Human Rights Watch urged China to review anti-terror law

SHAFAQNA – The Human Rights Watch (HRW) has urged the Chinese government to revise the draft legislation of a new anti-terrorism law.

The group’s China director, Sophie Richardson, on Tuesday called for the draft law to be brought in line with international legal standards.

“The Chinese government needs to respect rights, not build a new architecture of surveillance,” Richardson said in a statement, adding, “While terrorism poses grave threats to society, overbroad and abusive counterterrorism measures can also inflict grave harm and exacerbate conflict.”

The law, which was made public for consultation last November, would require all telecommunications and Internet service providers to help the Beijing government in preventing the spread of terrorism-related content.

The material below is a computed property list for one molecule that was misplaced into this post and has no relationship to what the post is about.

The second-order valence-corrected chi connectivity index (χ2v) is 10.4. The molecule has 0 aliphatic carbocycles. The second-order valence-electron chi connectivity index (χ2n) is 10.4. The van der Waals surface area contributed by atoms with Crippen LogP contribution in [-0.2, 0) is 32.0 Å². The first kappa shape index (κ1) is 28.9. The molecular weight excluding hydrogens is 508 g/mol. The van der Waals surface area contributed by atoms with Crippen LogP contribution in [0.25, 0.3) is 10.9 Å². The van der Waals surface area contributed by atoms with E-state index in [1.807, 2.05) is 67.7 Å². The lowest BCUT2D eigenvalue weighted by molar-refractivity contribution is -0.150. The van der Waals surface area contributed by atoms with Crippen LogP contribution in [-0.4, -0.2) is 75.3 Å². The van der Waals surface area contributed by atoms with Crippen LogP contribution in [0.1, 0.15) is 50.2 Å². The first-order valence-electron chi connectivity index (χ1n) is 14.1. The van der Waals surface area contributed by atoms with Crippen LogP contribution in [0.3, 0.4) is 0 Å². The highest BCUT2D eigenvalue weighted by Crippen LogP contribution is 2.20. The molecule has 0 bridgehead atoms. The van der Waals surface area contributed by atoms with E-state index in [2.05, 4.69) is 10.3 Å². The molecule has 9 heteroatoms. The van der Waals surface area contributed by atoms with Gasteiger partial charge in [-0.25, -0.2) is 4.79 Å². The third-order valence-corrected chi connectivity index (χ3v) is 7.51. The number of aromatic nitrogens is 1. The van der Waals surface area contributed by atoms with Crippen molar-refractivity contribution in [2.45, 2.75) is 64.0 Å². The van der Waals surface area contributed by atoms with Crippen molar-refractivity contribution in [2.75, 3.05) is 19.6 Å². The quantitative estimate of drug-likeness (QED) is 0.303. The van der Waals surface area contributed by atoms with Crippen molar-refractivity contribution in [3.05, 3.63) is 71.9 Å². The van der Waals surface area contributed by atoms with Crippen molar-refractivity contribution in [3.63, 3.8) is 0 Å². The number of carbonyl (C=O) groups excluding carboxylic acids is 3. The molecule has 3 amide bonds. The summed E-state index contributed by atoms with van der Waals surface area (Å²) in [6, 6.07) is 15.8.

China’s government has defended the law, stressing that the nation is facing a serious and complex struggle against terrorism.

This comes as hundreds of people have been killed over the past two years in the far western region of Xinjiang, home to the Turkic-speaking Muslim Uighur minority.

In one incident, assailants lobbed explosives and plowed two vehicles through a market in Urumqi in May last year. Nearly 40 people including four attackers were killed and 90 others were injured.

Also in April, 2014, three people, including two attackers, were killed and nearly 80 injured when assailants armed with knives and explosives attacked a train station in Urumqi.

Over the past two years in Xinjiang, clashes involving local police and Uighurs have claimed at least 200 lives.

The government blames Uighurs for the violence. Uighurs reject the accusation.

Exiled Uighurs and human rights activists say the government’s “repressive policies” in Xinjiang have provoked discontent – a claim Beijing denies.





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